Police are investigation British police opened investigations Monday into the racist attacks on social media of three Black soccer players who failed to score penalties in England’s shootout loss to Italy in the European Championship final.
The Metropolitan Police condemned the “unacceptable” abuse of Marcus Rashford, Jadon Sancho and Bukayo Saka, and said they will be investigating the “offensive and racist” posts published soon after Italy won Sunday’s shootout 3-2 following a 1-1 draw. A mural of Rashford on the wall of a cafe in south Manchester was also defaced with graffiti in the wake of the match.
The racist outbursts, which were condemned as “unforgivable” by England coach Gareth Southgate, has led to calls for social media companies, such as Facebook and Twitter, to do more in hunting down the perpetrators of the abuse.
All three players targeted are part of a young England squad that has been widely praised for its diversity and social conscience. Rashford, for one, has been at the forefront of a campaign against child poverty, which convinced the British government to restore free lunches for thousands of poor children amid the coronavirus pandemic.
“We have been a beacon of light in bringing people together, in people being able to relate to the national team, and the national team stands for everybody and so that togetherness has to continue,” Southgate said Monday.
The abuse was widely condemned, with Prince William, the president of the English Football Association, saying he was “sickened” by the racism aimed at the England players.
“It is totally unacceptable that players have to endure this abhorrent behaviour,” he wrote on Twitter. “It must stop now and all those involved should be held accountable.”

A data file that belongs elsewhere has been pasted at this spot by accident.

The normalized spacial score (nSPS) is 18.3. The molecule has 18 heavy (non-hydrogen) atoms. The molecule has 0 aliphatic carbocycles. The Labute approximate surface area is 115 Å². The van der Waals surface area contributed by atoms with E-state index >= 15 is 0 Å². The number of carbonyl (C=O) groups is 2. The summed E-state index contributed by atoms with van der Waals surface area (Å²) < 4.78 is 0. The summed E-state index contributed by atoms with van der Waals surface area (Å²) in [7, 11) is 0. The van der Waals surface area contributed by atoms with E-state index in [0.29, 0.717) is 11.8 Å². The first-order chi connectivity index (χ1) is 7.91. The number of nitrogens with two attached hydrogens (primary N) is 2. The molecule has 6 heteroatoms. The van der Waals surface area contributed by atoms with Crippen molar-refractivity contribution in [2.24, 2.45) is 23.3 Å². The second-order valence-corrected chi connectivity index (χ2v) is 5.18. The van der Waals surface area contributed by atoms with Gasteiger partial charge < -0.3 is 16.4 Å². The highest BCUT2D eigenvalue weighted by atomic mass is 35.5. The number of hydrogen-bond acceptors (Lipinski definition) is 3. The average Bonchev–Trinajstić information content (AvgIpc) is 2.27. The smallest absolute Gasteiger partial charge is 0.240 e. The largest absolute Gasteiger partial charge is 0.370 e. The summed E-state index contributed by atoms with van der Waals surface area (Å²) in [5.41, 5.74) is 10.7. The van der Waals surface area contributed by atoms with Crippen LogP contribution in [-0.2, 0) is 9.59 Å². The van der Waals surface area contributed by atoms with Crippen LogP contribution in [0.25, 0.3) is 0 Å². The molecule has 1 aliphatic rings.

British Prime Minister Boris Johnson on Monday told those who directed racist abuse at some of the players that he hoped “you will crawl back under the rock from which you emerged.”
But he has faced criticism for emboldening those booing the England team for taking a knee before their matches to protest against racial injustice.
Last month, Johnson’s spokesman said the prime minister is “more focused on action rather than gestures.” That comment led to widespread criticism that Johnson was effectively encouraging those booing to carry on. Three days later, his spokesman changed tack, saying the prime minister “respects the right of all people to peacefully protest and make their feelings known about injustices” and that he wanted them to cheer the team and “not boo.”
Keir Starmer, leader of the main opposition Labour Party, accused Johnson of a failure of leadership for not calling out the booing of the England team.
In recent years, soccer authorities in England have joined with the players in trying to tackle racism both within the sport — at every level — and in society as a whole.
The English FA said it will give the players affected what support it can and will press on authorities for the “toughest punishments possible” for anyone found to have been responsible.
“We will continue to do everything we can to stamp discrimination out of the game, but we implore government to act quickly and bring in the appropriate legislation so this abuse has real life consequences,” it said.
Social media companies, it said, need to “step up and take accountability and action to ban abusers from their platforms” to ensure that their platforms are “free from this type of abhorrent abuse.”
Facebook, which owns Instagram, said Monday it tried to remove harmful content as quickly as possible and encouraged people to use the tools it offers to block abuse.
“We quickly removed comments and accounts directing abuse at England’s footballers last night and we’ll continue to take action against those that break our rules,” it said in a statement.
Twitter said the “abhorrent racist abuse” has no place on its platform, adding it removed more than 1,000 tweets and permanently suspended a number of accounts for violating its rules.
“We will continue to take action,” Twitter said, “when we identify any tweets or accounts that violate our policies.”
The British government is planning new laws to enshrine a new legal duty of care on online companies to protect users from harm, including people receiving abusive comments, threats and harassment.